FOR IMMEDIATE RELEASE
Dawn Berkowitz, Deputy Executive Director, firstname.lastname@example.org, 410-487-8075
David Torres, Communications Director, email@example.com or 410-487-8050
Maryland Medical Cannabis Commission Receives Unprecedented Response to its 1st Medical Cannabis Patient Survey
Results will help prepare for public health measures ahead of voter decision on legalization.
LINTHICUM, MD. (September 21, 2022) — The Maryland Medical Cannabis Commission (the “Commission”) today announced it received over 15,000 responses to the 2022 Maryland Medical Cannabis Patient Survey (MMCPS) less than 48 hours after it launched. The Commission released the survey to certified medical cannabis patients Monday afternoon, with an initial goal of receiving 7,500 patient responses by early October. Within two hours of release, over 2,500 patients had responded, and the initial goal was met by Monday evening. After temporarily closing the survey once the target was met, the Commission reopened it and collected an additional 7,500 responses, doubling the sample size, prior to officially closing the survey Tuesday night.
The 2022 MMCPS is part of a broader research effort by the Commission to inform future public health initiatives around cannabis use in the State. The MMCPS is assessing anonymous patient data on a variety of crucial topics such as product preferences and patterns of use, product efficacy and health outcomes, access and barriers to medical cannabis acquisition and consumption, and additional health and safety measures related to cannabis use and storage.
During the 2022 Legislative Session, the Maryland General Assembly passed a measure to place a constitutional amendment on the Maryland General Election ballot stating, “Do you favor the legalization of the use of cannabis by an individual who is at least 21 years of age on/after July 1, 2023, in the State of Maryland?” Additionally, legislators passed multiple companion bills that affect future regulation and research related to cannabis, including an assessment of baseline cannabis use and a study and recommendations on Delta-8 and Delta-10 tetrahydrocannabinols (THC), which are currently unregulated in the State. “If voters choose to legalize the use of cannabis by individuals 21 or older this November, the valuable information collected through the patient survey and these additional studies will be indispensable for planning future program and policy efforts to protect and safeguard consumers and the public” said the Commission’s chair, Tiffany Randolph.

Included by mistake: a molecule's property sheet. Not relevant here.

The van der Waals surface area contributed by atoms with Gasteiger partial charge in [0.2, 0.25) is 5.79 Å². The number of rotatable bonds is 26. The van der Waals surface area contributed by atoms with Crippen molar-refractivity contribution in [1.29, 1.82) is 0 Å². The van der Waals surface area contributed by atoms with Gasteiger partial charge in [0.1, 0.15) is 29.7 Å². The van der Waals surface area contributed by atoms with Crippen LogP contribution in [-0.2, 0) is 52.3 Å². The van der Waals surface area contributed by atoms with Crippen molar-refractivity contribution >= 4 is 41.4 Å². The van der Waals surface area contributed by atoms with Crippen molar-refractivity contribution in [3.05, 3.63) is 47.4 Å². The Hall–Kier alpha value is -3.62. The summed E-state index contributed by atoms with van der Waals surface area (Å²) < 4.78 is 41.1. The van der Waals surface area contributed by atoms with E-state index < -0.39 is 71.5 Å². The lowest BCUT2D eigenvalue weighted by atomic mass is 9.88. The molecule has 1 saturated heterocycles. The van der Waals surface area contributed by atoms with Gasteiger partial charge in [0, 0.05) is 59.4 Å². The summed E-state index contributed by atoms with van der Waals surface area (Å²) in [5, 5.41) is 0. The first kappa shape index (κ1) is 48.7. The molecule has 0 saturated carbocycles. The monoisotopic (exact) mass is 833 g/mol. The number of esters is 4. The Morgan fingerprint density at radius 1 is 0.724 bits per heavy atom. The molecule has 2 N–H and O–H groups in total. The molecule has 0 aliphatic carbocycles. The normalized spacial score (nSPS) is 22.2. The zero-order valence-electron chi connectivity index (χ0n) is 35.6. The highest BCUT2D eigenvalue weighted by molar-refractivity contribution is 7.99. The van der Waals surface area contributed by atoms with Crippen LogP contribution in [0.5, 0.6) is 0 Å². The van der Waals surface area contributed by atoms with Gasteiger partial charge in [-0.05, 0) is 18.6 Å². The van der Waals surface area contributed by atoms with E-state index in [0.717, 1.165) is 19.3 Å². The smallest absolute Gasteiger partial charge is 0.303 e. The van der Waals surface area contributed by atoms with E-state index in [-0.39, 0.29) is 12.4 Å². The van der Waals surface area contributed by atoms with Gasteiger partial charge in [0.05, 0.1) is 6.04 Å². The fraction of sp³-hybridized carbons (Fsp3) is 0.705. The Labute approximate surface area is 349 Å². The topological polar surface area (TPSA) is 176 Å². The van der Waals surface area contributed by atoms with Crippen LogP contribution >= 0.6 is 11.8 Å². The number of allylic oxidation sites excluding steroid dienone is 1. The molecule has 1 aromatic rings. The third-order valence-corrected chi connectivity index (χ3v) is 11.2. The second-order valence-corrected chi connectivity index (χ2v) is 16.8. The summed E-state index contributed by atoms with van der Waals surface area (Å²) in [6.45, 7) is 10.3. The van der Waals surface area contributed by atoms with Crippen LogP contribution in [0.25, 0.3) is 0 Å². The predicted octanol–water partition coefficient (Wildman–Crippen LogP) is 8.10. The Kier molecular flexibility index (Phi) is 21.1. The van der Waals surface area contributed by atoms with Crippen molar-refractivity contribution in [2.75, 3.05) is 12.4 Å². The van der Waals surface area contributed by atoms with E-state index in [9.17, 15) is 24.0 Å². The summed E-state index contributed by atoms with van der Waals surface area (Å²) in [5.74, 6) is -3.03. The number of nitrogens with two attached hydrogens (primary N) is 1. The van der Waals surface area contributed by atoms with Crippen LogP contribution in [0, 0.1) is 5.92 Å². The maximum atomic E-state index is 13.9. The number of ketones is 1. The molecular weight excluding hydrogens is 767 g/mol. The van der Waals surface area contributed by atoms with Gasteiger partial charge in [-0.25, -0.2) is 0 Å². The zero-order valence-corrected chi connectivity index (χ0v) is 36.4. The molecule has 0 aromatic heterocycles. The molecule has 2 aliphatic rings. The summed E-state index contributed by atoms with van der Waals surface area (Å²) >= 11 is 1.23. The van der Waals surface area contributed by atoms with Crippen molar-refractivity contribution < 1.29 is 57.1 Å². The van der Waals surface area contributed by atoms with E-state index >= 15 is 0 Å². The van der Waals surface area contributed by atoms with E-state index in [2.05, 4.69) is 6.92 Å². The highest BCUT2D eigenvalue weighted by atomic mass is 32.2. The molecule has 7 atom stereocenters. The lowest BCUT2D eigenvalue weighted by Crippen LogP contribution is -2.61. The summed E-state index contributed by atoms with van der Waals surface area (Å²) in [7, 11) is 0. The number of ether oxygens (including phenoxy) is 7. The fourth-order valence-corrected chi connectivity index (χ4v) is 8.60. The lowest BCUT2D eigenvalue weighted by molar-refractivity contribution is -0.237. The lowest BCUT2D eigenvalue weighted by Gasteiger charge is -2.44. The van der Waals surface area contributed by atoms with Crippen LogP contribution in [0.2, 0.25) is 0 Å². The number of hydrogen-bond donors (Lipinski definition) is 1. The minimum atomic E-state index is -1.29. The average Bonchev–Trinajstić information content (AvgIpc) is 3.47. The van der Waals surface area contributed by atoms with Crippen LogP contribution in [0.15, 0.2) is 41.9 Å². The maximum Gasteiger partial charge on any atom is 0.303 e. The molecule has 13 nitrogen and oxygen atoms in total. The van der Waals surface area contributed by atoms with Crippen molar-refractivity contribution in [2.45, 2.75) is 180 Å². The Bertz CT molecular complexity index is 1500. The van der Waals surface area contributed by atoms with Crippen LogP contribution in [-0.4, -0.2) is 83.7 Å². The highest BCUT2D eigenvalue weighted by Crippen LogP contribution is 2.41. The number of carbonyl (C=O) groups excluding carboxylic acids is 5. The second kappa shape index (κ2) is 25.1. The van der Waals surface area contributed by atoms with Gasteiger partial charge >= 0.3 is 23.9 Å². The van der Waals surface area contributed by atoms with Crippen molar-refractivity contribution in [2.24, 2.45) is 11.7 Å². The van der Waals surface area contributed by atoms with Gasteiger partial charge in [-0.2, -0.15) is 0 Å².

The Commission is working with Cannabis Public Policy Consulting (CPPC) to administer and analyze data from the patient survey, which is the first of its kind in Maryland. Dr. Michael Sofis, CPPC’s director of research, claimed the robust response from current medical cannabis patients has far surpassed CPPC’s expectations and response rates from similar surveys. “The rich data collected regarding the behaviors and experiences of Maryland’s patients will help to better understand perceptions and patterns of use and can provide guidance in planning relevant public health protection and safety measures.”
As part of its public health research in advance of the ballot initiative, the Commission has also partnered with the University of Maryland, Francis King Carey School of Law to research best practices related to advertising, potency, packaging and labeling; preventing youth use and access; and regulating hemp-derived products containing intoxicating Delta-8 and Delta-10 THC. “The Commission is excited to partner with the University of Maryland, CPPC, and medical cannabis patients to provide insight into cannabis use in Maryland and the potential impact of cannabis legalization on the State,” said Dawn Berkowitz, the Commission’s deputy executive director. “As we navigate the changing landscape, the Commission will utilize this information to help inform policies and regulations to protect the health and safety of Marylanders.” Results of these findings will be submitted to the General Assembly prior to the 2023 Legislative Session.
The Commission oversees all licensing, registration, inspection, and testing protocols impacting Maryland’s medical cannabis program and provides education and guidance to registered patients, caregivers, and providers, as well as licensed growers, processors, dispensaries; testing laboratories; and ancillary cannabis businesses throughout the State. Medical dispensaries began distributing cannabis in 2017, and the program now serves nearly 160,000 patients. The proposed constitutional amendment will be on the General Election Ballot on November 8,
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Learn more at www.mmcc.maryland.gov and follow us on Linkedin at www.linkedin.com/company/maryland-medical-cannabis-commission/.